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Which Investments For Tax-Deferred Accounts?

Last update on: Oct 17 2017

The tax law can make the simplest decisions difficult. For example, which investments should be put in your tax deferred accounts, and which in your taxable accounts? The answers might not be what you think.

A little over a year ago I challenged the conventional wisdom on how best to split your investments between taxable and tax deferred accounts. The conventional wisdom always has been that income-producing investments, such as bonds and high dividend-paying stocks, should be in tax deferred accounts, and stocks should be in taxable accounts. But I wanted to see what worked best for real world investors who sell their stocks and mutual funds from time to time and receive distributions every year from their mutual funds.

My real world examples found that the best approach depended on the type of investor you are. The conventional wisdom worked as planned for investors who bought stocks and held them for a long time or who held mutual funds that made very low annual distributions, such as index funds. But investors who tend to sell funds more frequently – especially before the one year holding period to get the long-term rate – were better off keeping their stocks in tax deferred accounts so that the gains could compound tax deferred. The rule for those investors was that your higher returning investments should be in tax-deferred accounts.

It is time to revisit the issue, because the tax law has changed. The long-term capital gains tax rate has dropped to 20% from 28%. That’s a sizable drop. In addition, the holding period to get that rate has increased to 18 months from 12 months.

What I found is that the traditional conventional wisdom works best for most investors now, especially for anyone in the 31% or higher tax bracket – even if each year your mutual funds distribute a portion of their gains and you sell some shares. Just be sure your sales qualify for the long-term capital gains rate. Stocks should be put in tax deferred accounts primarily when you trade frequently, incurring ordinary income taxes on the gains, and the stock returns are higher than your interest income.

Suppose you have $20,000 split equally between an IRA and a taxable account. You will split your total portfolio equally between stock and bond funds. The stock funds distribute gains equal to 20% of their appreciation for the year. And you sell 25% of your shares each year, paying the long-term capital gains rate and reinvesting the proceeds in another fund. Let’s say that gives you a tax rate equal to about 10% of your total return for the year. The stocks earn 12% annually, and the bonds earn 6% interest. Your ordinary income is taxed at 31%.

The graph shows the after-tax values of two different portfolios. In one the bonds are in the tax deferred account, and the stocks are in the taxable account. In the other, the stocks are in the deferred account. The example assumes that only the income and gains in the tax deferred account will be taxed. If you made before tax contributions to the account, as with a deductible IRA or 401(k) account, all of the distribution would be taxable and you’ll have to factor that in along with investing the tax savings from the contributions.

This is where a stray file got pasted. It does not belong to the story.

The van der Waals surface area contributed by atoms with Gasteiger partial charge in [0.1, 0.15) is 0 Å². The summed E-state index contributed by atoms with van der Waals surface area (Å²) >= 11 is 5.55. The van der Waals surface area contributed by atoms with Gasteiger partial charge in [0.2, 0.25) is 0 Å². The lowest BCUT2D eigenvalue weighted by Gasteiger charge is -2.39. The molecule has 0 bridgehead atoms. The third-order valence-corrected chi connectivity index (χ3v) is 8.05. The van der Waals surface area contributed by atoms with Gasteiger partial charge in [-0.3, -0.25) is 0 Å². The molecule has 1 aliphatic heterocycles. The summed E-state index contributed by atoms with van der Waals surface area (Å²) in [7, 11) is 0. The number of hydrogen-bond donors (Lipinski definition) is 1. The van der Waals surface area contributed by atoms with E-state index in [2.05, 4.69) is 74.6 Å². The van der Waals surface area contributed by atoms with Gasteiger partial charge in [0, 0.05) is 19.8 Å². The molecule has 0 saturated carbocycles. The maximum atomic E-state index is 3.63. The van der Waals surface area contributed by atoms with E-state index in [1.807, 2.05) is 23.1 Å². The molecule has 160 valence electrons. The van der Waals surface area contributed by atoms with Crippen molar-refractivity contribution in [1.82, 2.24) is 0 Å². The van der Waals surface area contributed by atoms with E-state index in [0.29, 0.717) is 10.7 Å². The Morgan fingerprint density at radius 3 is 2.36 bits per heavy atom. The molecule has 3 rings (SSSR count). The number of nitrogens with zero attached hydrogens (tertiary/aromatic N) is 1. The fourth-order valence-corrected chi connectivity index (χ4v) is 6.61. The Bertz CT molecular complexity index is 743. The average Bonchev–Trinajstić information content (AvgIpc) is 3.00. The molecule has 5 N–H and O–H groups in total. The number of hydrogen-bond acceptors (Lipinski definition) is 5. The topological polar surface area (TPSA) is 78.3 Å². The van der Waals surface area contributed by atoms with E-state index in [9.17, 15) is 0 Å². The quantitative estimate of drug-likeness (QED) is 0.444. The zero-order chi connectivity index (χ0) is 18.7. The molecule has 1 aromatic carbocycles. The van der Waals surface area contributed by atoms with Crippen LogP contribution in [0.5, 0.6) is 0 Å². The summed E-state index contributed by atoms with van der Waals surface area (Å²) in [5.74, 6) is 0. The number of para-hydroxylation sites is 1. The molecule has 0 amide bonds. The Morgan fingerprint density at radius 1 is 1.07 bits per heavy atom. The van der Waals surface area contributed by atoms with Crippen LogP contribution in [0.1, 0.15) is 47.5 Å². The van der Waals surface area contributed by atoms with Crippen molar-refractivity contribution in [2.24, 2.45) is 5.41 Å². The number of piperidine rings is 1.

Under last year’s tax rules, this investor probably would be better off putting the higher earning stocks in the deferred accounts, because there was not much of an advantage in the long-term capital gains rate. It was more important to put the higher-earning investments in tax deferred accounts. But now the tax advantage of long-term capital gains is much greater. Now, if most of the stock fund sales and distributions qualify for long-term capital gain treatment, the investor is better off putting the stocks in a taxable account and letting the interest income compound in the tax deferred account.

The higher your tax bracket, the more important it is to shelter your high-return stock investments by paying only the maximum 20% capital gain rate on your returns. But another factor to consider is the tax rate you’ll have when you take money out of the tax deferred account. There is a possibility that you’ll be in a much lower tax bracket at retirement, though I doubt you’ll be able to maintain your lifestyle in retirement in the 15% tax bracket if you are in the 31% or higher bracket today. But if you believe that your retirement tax bracket will be lower than today’s tax bracket, you could come out ahead by putting your highest returning investments in deferred accounts. You’ll be paying taxes at a much lower rate in the future when you withdraw the gains.

You shouldn’t let the tax rules determine your investments. But after determining how you want the portfolio allocated and which funds you want to buy, you can use the tax rules to decide which funds to buy in the taxable and tax deferred accounts. Make the best investment choices for you, and if you have flexibility choose the best tax mix by putting stocks in taxable accounts and income investments in tax deferred accounts.



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